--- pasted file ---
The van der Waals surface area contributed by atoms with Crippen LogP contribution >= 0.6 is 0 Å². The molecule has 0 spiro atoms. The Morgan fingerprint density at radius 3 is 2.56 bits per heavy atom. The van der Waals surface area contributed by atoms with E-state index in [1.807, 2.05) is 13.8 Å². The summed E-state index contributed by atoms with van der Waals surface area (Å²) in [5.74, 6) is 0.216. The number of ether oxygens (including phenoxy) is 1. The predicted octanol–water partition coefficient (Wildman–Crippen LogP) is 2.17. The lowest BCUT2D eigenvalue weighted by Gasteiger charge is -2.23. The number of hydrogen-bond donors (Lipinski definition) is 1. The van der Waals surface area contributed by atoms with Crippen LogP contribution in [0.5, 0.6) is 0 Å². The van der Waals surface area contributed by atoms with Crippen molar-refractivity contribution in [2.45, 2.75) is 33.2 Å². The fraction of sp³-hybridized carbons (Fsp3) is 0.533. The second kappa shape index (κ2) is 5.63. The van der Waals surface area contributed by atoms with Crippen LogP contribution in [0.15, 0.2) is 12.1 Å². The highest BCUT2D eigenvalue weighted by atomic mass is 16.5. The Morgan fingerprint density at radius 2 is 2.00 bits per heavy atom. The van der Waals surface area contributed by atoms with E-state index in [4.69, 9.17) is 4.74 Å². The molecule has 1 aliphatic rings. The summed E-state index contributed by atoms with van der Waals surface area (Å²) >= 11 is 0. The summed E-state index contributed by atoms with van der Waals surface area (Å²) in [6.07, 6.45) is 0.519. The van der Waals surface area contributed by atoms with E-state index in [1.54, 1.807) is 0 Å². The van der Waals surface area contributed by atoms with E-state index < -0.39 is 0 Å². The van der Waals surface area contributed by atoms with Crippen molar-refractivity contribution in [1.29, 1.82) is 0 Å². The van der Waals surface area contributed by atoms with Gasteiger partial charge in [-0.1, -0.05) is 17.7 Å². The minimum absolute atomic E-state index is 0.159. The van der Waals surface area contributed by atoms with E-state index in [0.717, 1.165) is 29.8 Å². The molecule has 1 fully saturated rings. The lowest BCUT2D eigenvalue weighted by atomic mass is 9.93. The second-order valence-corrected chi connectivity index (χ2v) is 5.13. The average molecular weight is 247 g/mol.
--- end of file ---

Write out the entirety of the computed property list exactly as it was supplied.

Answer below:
The van der Waals surface area contributed by atoms with Crippen LogP contribution >= 0.6 is 0 Å². The molecule has 0 spiro atoms. The Morgan fingerprint density at radius 3 is 2.56 bits per heavy atom. The van der Waals surface area contributed by atoms with E-state index in [1.807, 2.05) is 13.8 Å². The summed E-state index contributed by atoms with van der Waals surface area (Å²) in [5.74, 6) is 0.216. The number of ether oxygens (including phenoxy) is 1. The predicted octanol–water partition coefficient (Wildman–Crippen LogP) is 2.17. The lowest BCUT2D eigenvalue weighted by Gasteiger charge is -2.23. The number of hydrogen-bond donors (Lipinski definition) is 1. The van der Waals surface area contributed by atoms with Crippen LogP contribution in [0.5, 0.6) is 0 Å². The van der Waals surface area contributed by atoms with Crippen molar-refractivity contribution in [2.45, 2.75) is 33.2 Å². The fraction of sp³-hybridized carbons (Fsp3) is 0.533. The second kappa shape index (κ2) is 5.63. The van der Waals surface area contributed by atoms with Crippen LogP contribution in [0.15, 0.2) is 12.1 Å². The highest BCUT2D eigenvalue weighted by atomic mass is 16.5. The Morgan fingerprint density at radius 2 is 2.00 bits per heavy atom. The van der Waals surface area contributed by atoms with E-state index in [4.69, 9.17) is 4.74 Å². The molecule has 1 aliphatic rings. The summed E-state index contributed by atoms with van der Waals surface area (Å²) >= 11 is 0. The summed E-state index contributed by atoms with van der Waals surface area (Å²) in [6.07, 6.45) is 0.519. The van der Waals surface area contributed by atoms with E-state index in [1.54, 1.807) is 0 Å². The van der Waals surface area contributed by atoms with E-state index < -0.39 is 0 Å². The van der Waals surface area contributed by atoms with Crippen molar-refractivity contribution in [1.29, 1.82) is 0 Å². The van der Waals surface area contributed by atoms with Gasteiger partial charge in [-0.1, -0.05) is 17.7 Å². The minimum absolute atomic E-state index is 0.159. The van der Waals surface area contributed by atoms with E-state index in [0.717, 1.165) is 29.8 Å². The molecule has 1 fully saturated rings. The lowest BCUT2D eigenvalue weighted by atomic mass is 9.93. The second-order valence-corrected chi connectivity index (χ2v) is 5.13. The average molecular weight is 247 g/mol.